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Three Millennia of Greek Literature
The Greeks Us / Greece in West  

Erigena, By His seeing and running all things are made


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First, then, I think we must consider that name which is so commonly used in Holy Scripture, that is, God (Θεός). For although there are many names by which the Divine Nature is called, such as Goodness, Essence, Truth, and others of this kind, yet that is the name which most frequently occurs in Scripture. (...)

Of this name [then] an etymology has been taken over from the Greeks: for either it is derived from the verb θεωρῶ, that is, "I see"; or from the verb θέω, that is, "I run"; or-which is more likely [since] the meaning of both is [one and] the same-it is correctly held to be derived from both. For when it is derived from the verb θεωρῶ, Θεὸς is interpreted to mean "He Who sees," for He sees in Himself all things that are [while] He looks upon nothing that is outside Himself because outside Him there is nothing. But when Θεὸς is derived from the verb θέω it is correctly interpreted "He Who runs," for He runs throughout all things and never stays but by His running fills out all things, as it is written: "His Word runneth swiftly."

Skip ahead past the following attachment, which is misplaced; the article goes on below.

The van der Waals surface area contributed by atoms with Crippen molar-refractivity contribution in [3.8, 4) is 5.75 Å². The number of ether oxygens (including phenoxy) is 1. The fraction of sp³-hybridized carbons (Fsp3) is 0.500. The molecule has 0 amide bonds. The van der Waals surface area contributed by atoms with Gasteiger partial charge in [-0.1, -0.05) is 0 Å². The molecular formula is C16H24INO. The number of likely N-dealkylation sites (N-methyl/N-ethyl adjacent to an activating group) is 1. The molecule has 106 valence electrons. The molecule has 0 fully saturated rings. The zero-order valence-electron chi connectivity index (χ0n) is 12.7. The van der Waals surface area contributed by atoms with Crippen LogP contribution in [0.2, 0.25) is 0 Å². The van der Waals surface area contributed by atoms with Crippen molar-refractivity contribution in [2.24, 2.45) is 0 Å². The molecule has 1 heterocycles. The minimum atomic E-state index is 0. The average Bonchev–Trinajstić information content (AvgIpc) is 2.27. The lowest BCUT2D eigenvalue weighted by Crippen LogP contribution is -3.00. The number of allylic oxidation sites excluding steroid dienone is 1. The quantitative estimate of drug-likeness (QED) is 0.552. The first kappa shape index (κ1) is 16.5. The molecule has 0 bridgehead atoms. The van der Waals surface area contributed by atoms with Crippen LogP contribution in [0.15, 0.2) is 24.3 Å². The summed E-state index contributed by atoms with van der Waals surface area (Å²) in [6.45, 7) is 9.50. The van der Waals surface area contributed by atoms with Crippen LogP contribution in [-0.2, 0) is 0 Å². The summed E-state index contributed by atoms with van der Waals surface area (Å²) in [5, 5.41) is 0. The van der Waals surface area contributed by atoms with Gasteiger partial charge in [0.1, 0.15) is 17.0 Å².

[And yet He is not moved at all. For of God] it is most truly said that He is motion at rest and rest in motion. For He is at rest unchangingly in Himself, never departing from the stability of His Nature; yet He sets Himself in motion through all things in order that those things which essentially subsist by Him may be. For by His motion all things are made. And thus there is one and the same meaning in the two interpretations of the same name, which is God. For in God to run through all things is not something other than to see all things, but as by His seeing so too by His running all things are made. (...)

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   Cf. Meister Eckhart, Entirely within, entirely without Erigena (in Latin) at Bibliotheca Augustana Rilke, Ein Wehn im Gott Hoelderlin, The God is near, and hard to grasp Heidegger, Physis and nature Hobbes, Faith needs freedom and counseling M. Laistner, Knowledge of Greek in Western Europe during the earlier Middle Ages Maximus Confessor, God is Thinking Papacy

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